The menswear shows for spring / summer 2022 have now wrapped – with a raucous party in Paris, by all accounts – leaving in their wake an optimistic and hopeful new stance.
Rather than a complete overhaul of styles, the new ethos seems to be about building on the familiar but with a lighter touch, to better fit the renewed openness of what is hoped will soon be a post-pandemic world.
Here are the trends to know for the season ahead.
The mainstay of every man’s wardrobe – the suit – is back, after a brief Covid-imposed hiatus. What the pandemic has done for the boardroom staple, however, is replace full-length trousers with shorts, still worn with a structured jacket. Seen at Prada and Fendi, a tailored blazer with shorts clearly is the new way forward.
At Armani, however, the concept of the suit was rethought completely, to encompass top and bottom in matching cloth. A blouson zip-through, worn with double-pleat trousers, rolled at the ankle? If they are in the same material, it’s a suit, so said the Italian maestro who has been quietly subverting tailoring for decades. Hermes, meanwhile, delighted in turning things inside out, literally, with a perfectly cut, sightly loose reversible jacket over trousers, allowing two looks for the price of one.
Burberry kept things formal with suits still covered in tailors' chalk, but downplayed it all by removing the sleeves, while Dries Van Noten added a shirt collar to create a completely new hybrid alternative. Dolce & Gabbana added bomber-jacket sleeves to its blazers, or patchworked fabric offcuts, while at Fendi, it went one better and sawed off jackets across the mid torso, leaving a formal bolero with matching flat-front trousers.
Move on over
Another 2022 take on the suit jacket is the new closing. Somewhere between a single and double-breasted cut, designers shifted the button a couple of inches to the right, creating a sort of nipped-in effect.
It might not sound like much, but this elegant new shape was seen with glorious effect at Jil Sander and Dior, which held its jackets closed with elaborate costume jewellery, while Dolce & Gabbana cut its jackets from molten golden cloth or smothered them in multi-coloured crystals.
Dance like no one is watching
There's no mistaking the rave-y vibe for summer 2022, as designers (and the rest of us) long for the pandemic to be well and truly over, and for crowds to be able to return to the sheer joy of dancing en masse in close proximity.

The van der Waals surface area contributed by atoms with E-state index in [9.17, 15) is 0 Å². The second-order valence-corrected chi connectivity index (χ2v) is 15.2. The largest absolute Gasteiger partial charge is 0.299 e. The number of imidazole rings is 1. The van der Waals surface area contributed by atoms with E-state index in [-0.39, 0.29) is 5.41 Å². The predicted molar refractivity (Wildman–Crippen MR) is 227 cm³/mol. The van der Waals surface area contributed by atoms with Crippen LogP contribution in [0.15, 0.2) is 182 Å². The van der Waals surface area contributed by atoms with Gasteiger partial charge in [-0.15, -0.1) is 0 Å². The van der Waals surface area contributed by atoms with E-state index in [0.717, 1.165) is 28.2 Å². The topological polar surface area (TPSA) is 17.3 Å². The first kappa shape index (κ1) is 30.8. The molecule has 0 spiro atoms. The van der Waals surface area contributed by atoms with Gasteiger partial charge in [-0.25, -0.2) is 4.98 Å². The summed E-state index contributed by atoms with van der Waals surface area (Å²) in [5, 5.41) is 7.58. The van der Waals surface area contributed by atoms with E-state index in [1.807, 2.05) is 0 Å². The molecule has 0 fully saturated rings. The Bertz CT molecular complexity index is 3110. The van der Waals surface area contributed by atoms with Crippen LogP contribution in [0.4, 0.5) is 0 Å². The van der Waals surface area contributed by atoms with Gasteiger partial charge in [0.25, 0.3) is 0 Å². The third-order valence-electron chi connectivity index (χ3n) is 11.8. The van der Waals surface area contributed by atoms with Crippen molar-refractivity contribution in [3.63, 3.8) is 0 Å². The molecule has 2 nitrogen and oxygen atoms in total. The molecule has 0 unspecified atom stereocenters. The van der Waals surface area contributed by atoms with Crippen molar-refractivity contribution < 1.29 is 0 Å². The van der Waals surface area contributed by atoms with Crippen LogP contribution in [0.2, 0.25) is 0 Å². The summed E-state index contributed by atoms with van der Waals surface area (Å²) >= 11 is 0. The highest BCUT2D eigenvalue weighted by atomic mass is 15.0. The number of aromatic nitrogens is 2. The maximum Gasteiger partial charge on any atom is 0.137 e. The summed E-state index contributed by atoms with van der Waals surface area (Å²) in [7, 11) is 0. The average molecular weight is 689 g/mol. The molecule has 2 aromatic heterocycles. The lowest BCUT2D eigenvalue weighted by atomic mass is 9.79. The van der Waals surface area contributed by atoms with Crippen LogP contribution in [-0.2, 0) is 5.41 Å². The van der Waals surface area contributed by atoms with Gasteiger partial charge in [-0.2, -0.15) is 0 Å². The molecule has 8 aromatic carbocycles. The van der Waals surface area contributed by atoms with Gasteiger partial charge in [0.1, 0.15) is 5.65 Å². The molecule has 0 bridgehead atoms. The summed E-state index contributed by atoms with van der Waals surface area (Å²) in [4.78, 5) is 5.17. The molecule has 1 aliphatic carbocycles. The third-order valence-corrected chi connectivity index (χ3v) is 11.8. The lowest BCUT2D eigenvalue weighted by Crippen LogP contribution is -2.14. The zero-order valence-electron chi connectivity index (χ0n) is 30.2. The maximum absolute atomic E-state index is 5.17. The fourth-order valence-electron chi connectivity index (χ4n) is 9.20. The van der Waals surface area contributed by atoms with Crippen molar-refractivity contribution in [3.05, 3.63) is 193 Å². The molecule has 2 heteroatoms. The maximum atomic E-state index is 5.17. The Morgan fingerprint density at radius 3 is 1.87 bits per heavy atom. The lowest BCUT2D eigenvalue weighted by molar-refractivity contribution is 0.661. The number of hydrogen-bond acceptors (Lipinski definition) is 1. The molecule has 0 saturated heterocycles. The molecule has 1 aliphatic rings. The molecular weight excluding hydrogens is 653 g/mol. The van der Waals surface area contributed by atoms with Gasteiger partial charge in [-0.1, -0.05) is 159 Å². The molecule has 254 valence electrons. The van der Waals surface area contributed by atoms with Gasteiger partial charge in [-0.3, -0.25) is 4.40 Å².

Over at Loewe, there were clubwear-inspired top-and-short combos, complete with bucket hats and whistles around necks, while Dries Van Noten opted for overly large, neon tops over baggy print jeans.
Even Jil Sander, normally the last bastion of minimal expression, let loose with a fluffy yellow tank top the colour of custard, over tracksuit-style trousers, and a loosely knitted tank that simply read "Fun".
JW Anderson went for shaggy jumpers with matching vests in bubblegum pink and tracksuits covered in enormous strawberries. Even Louis Vuitton delivered an over-long plastic coat covered in smiley faces.
The long and the short of it
This new sense of freedom seems to extend to trouser lengths, or lack thereof. At Prada, we were gifted micro shorts under blazers, and boiler suits rolled up as far as humanly possible, while at Dries Van Noten, trousers were so long, they sat in great puddles of fabric around shoes.
Rick Owens, meanwhile, jacked his models up on platform-soled shoes, and stretched the trouser hem to the floor, making legs look three metres long – a tidy trick favoured by one Victoria Beckham to add inches to her height.
Skirts for boys
While this idea has been flirted with several times, finally, it now makes sense. After months of boundary-shifting lockdowns, travel restrictions and working from home, why shouldn't boys be allowed to ditch the trousers and just wear a skirt?
Forget skater skirts or anything too tailored; this is something more relaxed, lungi-style. At Louis Vuitton, skirts were wrapped over trousers like samurai armour, while Dries Van Noten stretched tops to just-above-knee-length, worn over shorts only marginally longer.
Burberry also stretched tops, leaving just a sliver of shorts peeking out, while Rick Owens revisited swimsuits of the 1930s that came with integrated skirts. Even Fendi opted for a collared linen tunic for a very summery feel.
All this laid-back change filtered down to footwear, with most brands offering various takes on strappy summer sandals.
Loewe went one better with a loose fabric boot wrapped at the ankle, as a male version of the Westwood pirate boot circa 1981. Diesel, however, embraced an easy-living mandate and simply added boots to the ends of its jeans, presumably to make life easier when returning home after partying.
Ever the renegade, Rick Owens went one better with chunky mid-calf boots, with an integrated mini smoke machine, so even if you cannot get out of the house, you can still party like it's 1999.